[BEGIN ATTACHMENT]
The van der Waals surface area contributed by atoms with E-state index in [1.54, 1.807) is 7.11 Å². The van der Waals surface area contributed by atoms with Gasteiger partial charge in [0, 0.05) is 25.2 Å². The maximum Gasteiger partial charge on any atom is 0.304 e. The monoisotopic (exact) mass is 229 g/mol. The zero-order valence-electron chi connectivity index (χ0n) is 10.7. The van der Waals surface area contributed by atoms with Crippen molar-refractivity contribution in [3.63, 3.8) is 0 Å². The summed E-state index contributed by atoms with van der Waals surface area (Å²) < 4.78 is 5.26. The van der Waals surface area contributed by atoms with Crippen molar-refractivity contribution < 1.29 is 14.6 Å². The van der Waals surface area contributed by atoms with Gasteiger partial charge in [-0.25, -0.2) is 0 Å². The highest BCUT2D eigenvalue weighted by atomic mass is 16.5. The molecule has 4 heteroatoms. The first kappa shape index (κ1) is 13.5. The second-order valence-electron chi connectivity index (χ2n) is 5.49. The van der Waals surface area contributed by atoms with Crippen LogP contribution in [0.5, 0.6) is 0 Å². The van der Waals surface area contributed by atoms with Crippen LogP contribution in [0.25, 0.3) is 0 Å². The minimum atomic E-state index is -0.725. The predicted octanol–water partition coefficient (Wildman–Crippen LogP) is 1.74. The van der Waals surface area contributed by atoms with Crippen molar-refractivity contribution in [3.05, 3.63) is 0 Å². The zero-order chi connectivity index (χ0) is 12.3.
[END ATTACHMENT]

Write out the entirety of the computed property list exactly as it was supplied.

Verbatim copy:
The van der Waals surface area contributed by atoms with E-state index in [1.54, 1.807) is 7.11 Å². The van der Waals surface area contributed by atoms with Gasteiger partial charge in [0, 0.05) is 25.2 Å². The maximum Gasteiger partial charge on any atom is 0.304 e. The monoisotopic (exact) mass is 229 g/mol. The zero-order valence-electron chi connectivity index (χ0n) is 10.7. The van der Waals surface area contributed by atoms with Crippen molar-refractivity contribution in [3.63, 3.8) is 0 Å². The summed E-state index contributed by atoms with van der Waals surface area (Å²) < 4.78 is 5.26. The van der Waals surface area contributed by atoms with Crippen molar-refractivity contribution < 1.29 is 14.6 Å². The van der Waals surface area contributed by atoms with Gasteiger partial charge in [-0.25, -0.2) is 0 Å². The highest BCUT2D eigenvalue weighted by atomic mass is 16.5. The molecule has 4 heteroatoms. The first kappa shape index (κ1) is 13.5. The second-order valence-electron chi connectivity index (χ2n) is 5.49. The van der Waals surface area contributed by atoms with Crippen LogP contribution in [0.5, 0.6) is 0 Å². The van der Waals surface area contributed by atoms with Crippen LogP contribution in [0.25, 0.3) is 0 Å². The minimum atomic E-state index is -0.725. The predicted octanol–water partition coefficient (Wildman–Crippen LogP) is 1.74. The van der Waals surface area contributed by atoms with Crippen molar-refractivity contribution in [3.05, 3.63) is 0 Å². The zero-order chi connectivity index (χ0) is 12.3.